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Eliza A. Burton, John Wattam-Bell, Gary S. Rubin, Janette Atkinson, Oliver Braddick, Marko Nardini; The effect of blur on cortical responses to global form and motion. Journal of Vision 2015;15(15):12. doi: https://doi.org/10.1167/15.15.12.
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© ARVO (1962-2015); The Authors (2016-present)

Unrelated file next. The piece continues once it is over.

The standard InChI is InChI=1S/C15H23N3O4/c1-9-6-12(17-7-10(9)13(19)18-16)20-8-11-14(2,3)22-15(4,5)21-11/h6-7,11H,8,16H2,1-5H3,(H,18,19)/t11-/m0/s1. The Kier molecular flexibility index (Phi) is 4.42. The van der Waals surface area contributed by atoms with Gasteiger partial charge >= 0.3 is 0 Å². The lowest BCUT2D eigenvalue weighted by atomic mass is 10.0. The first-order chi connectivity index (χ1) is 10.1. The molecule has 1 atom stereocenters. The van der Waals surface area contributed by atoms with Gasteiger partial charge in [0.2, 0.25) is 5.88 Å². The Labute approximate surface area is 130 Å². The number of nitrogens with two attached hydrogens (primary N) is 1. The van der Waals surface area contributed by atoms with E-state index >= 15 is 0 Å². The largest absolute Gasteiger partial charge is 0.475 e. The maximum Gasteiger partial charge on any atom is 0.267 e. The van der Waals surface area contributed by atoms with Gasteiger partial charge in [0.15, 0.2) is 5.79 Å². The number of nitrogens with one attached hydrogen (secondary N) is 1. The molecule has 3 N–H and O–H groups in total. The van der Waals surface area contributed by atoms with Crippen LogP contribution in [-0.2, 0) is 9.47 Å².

Global form and motion sensitivity undergo long development in childhood with motion sensitivity rather than form being impaired in a number of childhood disorders and both impaired in adult clinical populations. This suggests extended development and vulnerability of extrastriate cortical areas associated with global processing. However, in some developmental and clinical populations, it remains unclear to what extent impairments might reflect deficits at earlier stages of visual processing, such as reduced visual acuity and contrast sensitivity. To address this, we investigated the impact of degraded spatial vision on cortical global form and motion processing in healthy adults. Loss of high spatial frequencies was simulated using a diffuser to blur the stimuli. Participants completed behavioral and EEG tests of global form and motion perception under three levels of blur. For the behavioral tests, participants' form and motion coherence thresholds were measured using a two-alternative, forced-choice procedure. Steady-state visual evoked potentials were used to measure cortical responses to changes in the coherence of global form and motion stimuli. Both global form and global motion perception were impaired with increasing blur as measured by elevated behavioral thresholds and reduced cortical responses. However, form thresholds showed greater impairment in both behavioral and EEG measures than motion thresholds at the highest levels of blur. The results suggest that high spatial frequencies play an important role in the perception of both global form and motion but are especially significant for global form. Overall, the results reveal complex interactions between low-level factors and global visual processing, highlighting the importance of taking these factors into account when investigating extrastriate function in low vision populations.
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